|Wimbledon 2017 on the BBC|
|Venue: All England Club Dates: 3-16 July Starts: 11:30 BST|
|Live: Coverage across BBC TV, BBC Radio and BBC Sport website with further coverage on Red Button, Connected TVs and app. Click for full times.|
Rafael Nadal’s hopes of winning a third Wimbledon title are over for another year after an epic five-set defeat by 16th seed Gilles Muller of Luxembourg.
The 15-time major champion fought back from two sets down before Muller took a fifth match point to win 6-3 6-4 3-6 4-6 15-13 in four hours and 47 minutes.
It ended the Spaniard’s bid to win back-to-back French Open and Wimbledon titles for a joint-record third time.
Muller, 34, will play Croatia’s seventh seed Marin Cilic in the last eight.
“That was tough,” said Muller, who has reached his first Grand Slam quarter-final since the 2008 US Open.
“In the last two match points I just said give it 100%.”
Even world number two Nadal’s trademark competitiveness could not see off Muller in a gripping final set which took two and a quarter hours – more than half an hour longer than Roger Federer’s win over Bulgarian 13th seed Grigor Dimitrov.
Novak Djokovic’s match against unseeded Frenchman Adrian Mannarino, scheduled as the third match on Court One, was postponed until Tuesday as a result.
Former Wimbledon champion John McEnroe questioned the decision.
“Why didn’t they put the Djokovic match on Centre Court? It was a golden opportunity to put a three-time champion there – the crowd would have loved that,” he told BBC Sport.
“You can’t say the people on Court One didn’t get their money’s worth. It would have got everybody from Henman Hill running in.”
The All England Lawn Tennis Club said moving the match from Court One would have created a “significant safety issue” because there were still 30,000 spectators inside the ground at 20:30 BST.
Both Nadal and Muller received a standing ovation and rapturous applause after the longest – and arguably finest – match of this year’s tournament.
Nadal’s mental resilience and physical endurance has long been lauded, but the cool-headed Muller impressively refused to buckle as he finally claimed his fifth match point over an hour and a half after missing his first.
Nadal served out nine games to stay in the contest as the pair exchanged 32 holds in a gripping finale.
A tense climax saw the Spaniard save two match points to level at 5-5 and miss four break points of his own at 9-9.
Still the drama continued as Muller failed to convert two more match points at 10-9, until he eventually completed the best win of his career.
Nadal’s Wimbledon woes continue
Nadal, 31, was considered one of the favourites to win the men’s title after an excellent year in which he has reached the Australian Open final, losing to Roger Federer, and earned a record 10th triumph at Roland Garros.
The left-hander’s success had stalled in recent years because of wrist problems, dropping as low as 10th in the world and not reaching a Slam final in almost three years before Melbourne in January.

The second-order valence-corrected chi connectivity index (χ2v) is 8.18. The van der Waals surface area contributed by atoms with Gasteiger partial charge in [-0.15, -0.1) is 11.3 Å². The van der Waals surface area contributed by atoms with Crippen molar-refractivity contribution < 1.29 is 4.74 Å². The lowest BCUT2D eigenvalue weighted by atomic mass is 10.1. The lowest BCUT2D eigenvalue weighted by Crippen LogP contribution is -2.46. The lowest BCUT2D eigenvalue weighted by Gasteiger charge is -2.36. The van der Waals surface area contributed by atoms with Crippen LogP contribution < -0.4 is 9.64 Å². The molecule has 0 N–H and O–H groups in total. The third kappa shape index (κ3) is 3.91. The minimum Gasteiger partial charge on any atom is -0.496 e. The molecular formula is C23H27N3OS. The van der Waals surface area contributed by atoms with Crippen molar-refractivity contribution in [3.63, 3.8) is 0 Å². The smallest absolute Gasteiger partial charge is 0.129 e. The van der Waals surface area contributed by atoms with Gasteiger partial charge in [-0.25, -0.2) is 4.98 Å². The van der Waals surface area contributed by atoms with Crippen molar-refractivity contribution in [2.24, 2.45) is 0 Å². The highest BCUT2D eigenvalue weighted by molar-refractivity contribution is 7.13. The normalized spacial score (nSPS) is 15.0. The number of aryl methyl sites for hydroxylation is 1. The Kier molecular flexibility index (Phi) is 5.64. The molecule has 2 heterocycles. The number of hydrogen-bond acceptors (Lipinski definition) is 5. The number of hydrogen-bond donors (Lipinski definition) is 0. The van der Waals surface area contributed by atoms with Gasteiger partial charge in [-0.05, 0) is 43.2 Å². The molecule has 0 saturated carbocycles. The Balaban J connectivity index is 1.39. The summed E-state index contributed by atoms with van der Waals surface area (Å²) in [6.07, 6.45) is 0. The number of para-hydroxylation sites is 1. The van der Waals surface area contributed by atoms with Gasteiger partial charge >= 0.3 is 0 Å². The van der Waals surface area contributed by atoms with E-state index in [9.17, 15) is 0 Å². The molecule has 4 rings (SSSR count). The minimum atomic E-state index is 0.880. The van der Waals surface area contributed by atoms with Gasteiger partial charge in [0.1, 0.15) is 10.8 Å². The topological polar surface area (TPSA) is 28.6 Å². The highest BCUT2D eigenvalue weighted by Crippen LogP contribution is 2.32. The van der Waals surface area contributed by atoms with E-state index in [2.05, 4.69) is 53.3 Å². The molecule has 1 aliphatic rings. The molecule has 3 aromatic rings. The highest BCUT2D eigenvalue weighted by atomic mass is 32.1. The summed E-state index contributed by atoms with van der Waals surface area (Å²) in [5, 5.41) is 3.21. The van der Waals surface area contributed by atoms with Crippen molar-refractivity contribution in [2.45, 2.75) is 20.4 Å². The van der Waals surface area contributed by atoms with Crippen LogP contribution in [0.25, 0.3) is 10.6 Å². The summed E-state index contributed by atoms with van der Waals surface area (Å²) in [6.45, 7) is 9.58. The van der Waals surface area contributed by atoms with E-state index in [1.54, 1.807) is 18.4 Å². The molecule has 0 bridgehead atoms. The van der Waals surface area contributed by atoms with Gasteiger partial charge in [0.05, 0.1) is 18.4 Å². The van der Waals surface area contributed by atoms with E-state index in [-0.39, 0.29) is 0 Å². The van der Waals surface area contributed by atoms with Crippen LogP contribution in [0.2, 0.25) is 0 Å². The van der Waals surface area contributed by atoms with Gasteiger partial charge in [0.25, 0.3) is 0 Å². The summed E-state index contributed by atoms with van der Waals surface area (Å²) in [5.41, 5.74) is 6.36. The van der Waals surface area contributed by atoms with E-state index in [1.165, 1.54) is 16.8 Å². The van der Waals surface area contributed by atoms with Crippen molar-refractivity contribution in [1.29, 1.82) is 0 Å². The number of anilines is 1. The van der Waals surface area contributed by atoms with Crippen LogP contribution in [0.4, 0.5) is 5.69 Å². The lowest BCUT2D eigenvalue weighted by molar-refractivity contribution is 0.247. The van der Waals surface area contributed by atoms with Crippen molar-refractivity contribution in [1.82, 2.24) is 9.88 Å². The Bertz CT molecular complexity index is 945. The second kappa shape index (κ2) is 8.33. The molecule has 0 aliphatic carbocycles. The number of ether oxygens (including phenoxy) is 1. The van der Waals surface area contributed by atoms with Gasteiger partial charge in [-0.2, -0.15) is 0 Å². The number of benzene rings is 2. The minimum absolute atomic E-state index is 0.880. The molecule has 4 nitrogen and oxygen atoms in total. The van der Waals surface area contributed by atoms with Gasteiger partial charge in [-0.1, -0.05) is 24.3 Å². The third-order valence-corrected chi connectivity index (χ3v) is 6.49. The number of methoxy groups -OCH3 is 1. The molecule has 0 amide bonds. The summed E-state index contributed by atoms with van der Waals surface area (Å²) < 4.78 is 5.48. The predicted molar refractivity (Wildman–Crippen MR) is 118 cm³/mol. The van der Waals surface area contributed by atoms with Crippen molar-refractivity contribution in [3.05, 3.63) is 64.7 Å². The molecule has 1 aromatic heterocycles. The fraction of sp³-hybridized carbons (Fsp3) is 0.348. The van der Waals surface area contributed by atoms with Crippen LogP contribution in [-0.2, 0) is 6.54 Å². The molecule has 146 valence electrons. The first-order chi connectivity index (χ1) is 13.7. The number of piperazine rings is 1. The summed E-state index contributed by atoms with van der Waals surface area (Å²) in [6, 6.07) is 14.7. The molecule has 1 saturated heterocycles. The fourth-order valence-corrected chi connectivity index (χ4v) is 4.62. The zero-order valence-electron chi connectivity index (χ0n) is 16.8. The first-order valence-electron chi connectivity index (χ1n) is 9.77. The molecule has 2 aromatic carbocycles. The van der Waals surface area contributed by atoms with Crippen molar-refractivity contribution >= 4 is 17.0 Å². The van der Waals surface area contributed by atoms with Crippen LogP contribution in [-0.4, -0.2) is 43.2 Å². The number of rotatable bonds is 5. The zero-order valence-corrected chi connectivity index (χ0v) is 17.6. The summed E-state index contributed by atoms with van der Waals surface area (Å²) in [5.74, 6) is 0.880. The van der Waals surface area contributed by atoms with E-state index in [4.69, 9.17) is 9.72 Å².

He has looked close to his imperious best over the past few months, climbing back up to second in the rankings as a result.
However, this defeat means he has not reached the Wimbledon quarter-finals since losing in the 2011 final.
Nadal had not dropped a set in his opening three matches in SW19, but Muller represented a much tougher challenge than his previous opponents.
“It was not my best match against a very uncomfortable opponent,” said Nadal, who won the Wimbledon title in 2008 and 2010.
“Well done to him. He played great, especially in the fifth set, but I fought to the last ball.”
|Rafa’s recent record at SW19|
|2016||Absent through injury||–|
|2015||Second round||Dustin Brown (102)|
|2014||Fourth round||Nick Kyrgios (144)|
|2013||First round||Steve Darcis (135)|
|2012||Second round||Lukas Rosol (100)|
Muller’s career finally flourishing
Veteran Muller is enjoying a renaissance in the latter stage of his career, finding his best form of a 16-year professional career.
He had never won an ATP Tour title until beating Britain’s Dan Evans in the Sydney final earlier this year, then going on to earn his first grass-court success at s-Hertogenbosch in the Netherlands last month.
Muller has won more grass-court matches than any other man this year, recording his 11th win on the surface by beating Nadal.
Unsurprisingly he looked full of confidence as he dominated the opening two sets, with Nadal struggling to read the tall left-hander’s serve.
However, momentum swung in the Spaniard’s favour as he upped his returning speeds in a third set in which he cracked 11 winners.
Nadal continued to press Muller back and only a single break of serve again decided the fourth set.
Both men struggled to find another break point until the 10th game of a tense final set, Muller eventually keeping his composure 18 games later to end a 22-match losing streak against a top-five player.
“I didn’t feel like I was playing bad in the third and fourth sets so told myself to keep it up and if it doesn’t happen then he is just too good,” he said.
“I started serving better and in the end it was just a matter of a few points here and there.”
‘Most would give in against Nadal’ – analysis
John McEnroe, three-time Wimbledon champion:
Nadal was playing great leading up to tournament – unbelievable on clay and great at Wimbledon.
Muller’s serve is awesome, he’s got sweet hands and stays back more but the biggest surprise was how fit he was late in that match.
At 13-13, taking it to Nadal, who is the fittest, toughest and most energised person. No-one has tried harder on a tennis court.
Muller dropped four match points, but still managed it. Most mortals would say “I give in” against a man who wants it so much.